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Game Reviews

‘The Walking Dead: The Telltale Definitive Series’ Review: A Bittersweet Swan Song for Telltale’s Defining Game Series

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When Telltale Games released The Walking Dead game back in 2012, there was no telling as to how the point and click interactive adventure game was going to be received. But the game became more than just a success. It became a critically acclaimed and commercially successful phenomenon that transformed Telltale Games into an A-list game development studio overnight. Winning countless awards- including a huge amount of Game of The Year awards from various publications– The Walking Dead proved that games that focus on delivering engaging narratives and well-developed characters can be just as good as big and bombastic games.

However, the closure of Telltale Games in September 2018 meant that several projects were cancelled and The Walking Dead: The Final Season, which had just released its second episode, was suddenly thrown into a state of uncertainty. With the fans desperately wanting to complete Clementine’s story, Skybound Games stepped in, took on the challenge, and managed to finish the series with the critically acclaimed final episodes. Now, a year later, a compilation of all the games has been released and it’s a huge accomplishment. There is a sense of achievement surrounding this collection and whilst it is not without issues, it is a perfect package for fans of The Walking Dead as well as a poignant ending of an era.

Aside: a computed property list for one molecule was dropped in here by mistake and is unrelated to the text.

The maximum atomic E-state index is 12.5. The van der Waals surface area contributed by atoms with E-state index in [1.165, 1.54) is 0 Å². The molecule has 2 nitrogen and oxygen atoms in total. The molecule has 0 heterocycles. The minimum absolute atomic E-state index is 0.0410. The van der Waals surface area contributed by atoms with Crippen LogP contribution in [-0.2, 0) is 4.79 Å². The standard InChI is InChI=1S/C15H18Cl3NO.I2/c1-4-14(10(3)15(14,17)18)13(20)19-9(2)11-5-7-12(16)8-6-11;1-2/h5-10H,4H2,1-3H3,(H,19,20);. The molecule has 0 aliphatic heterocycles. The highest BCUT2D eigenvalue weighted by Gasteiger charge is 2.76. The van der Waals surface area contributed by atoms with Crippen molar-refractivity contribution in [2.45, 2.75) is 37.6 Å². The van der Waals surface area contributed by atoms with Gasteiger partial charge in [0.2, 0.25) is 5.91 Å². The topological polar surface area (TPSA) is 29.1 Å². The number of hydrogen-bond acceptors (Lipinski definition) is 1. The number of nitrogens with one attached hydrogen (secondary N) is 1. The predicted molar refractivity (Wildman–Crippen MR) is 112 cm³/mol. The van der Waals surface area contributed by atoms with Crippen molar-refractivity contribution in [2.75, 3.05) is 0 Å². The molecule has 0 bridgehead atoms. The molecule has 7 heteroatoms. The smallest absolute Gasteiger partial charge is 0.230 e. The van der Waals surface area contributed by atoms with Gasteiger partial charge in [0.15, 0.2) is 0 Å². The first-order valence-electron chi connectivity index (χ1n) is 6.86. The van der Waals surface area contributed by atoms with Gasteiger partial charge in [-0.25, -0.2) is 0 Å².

Unused concept art of Clementine’s house doesn’t go to waste as it acts as the setting for the main menu.

The Definitive Series is a collection of all four seasons of Telltale’s The Walking Dead as well as the Michonne miniseries and the 400 Days DLC, plus a ton of new bonus material and additional features. A short documentary on how Skybound Games saved The Final Season is available as are developer commentaries from some of the cast and developers of the games for some various episodes. There is also an art viewer which shows off concept art from all the seasons and a character viewer where you can look through various character models and animations as well as listen to voice lines from across the series. The final bonus feature is a music player, which allows you to listen to Jared Emerson Johnson’s origianl score from each season.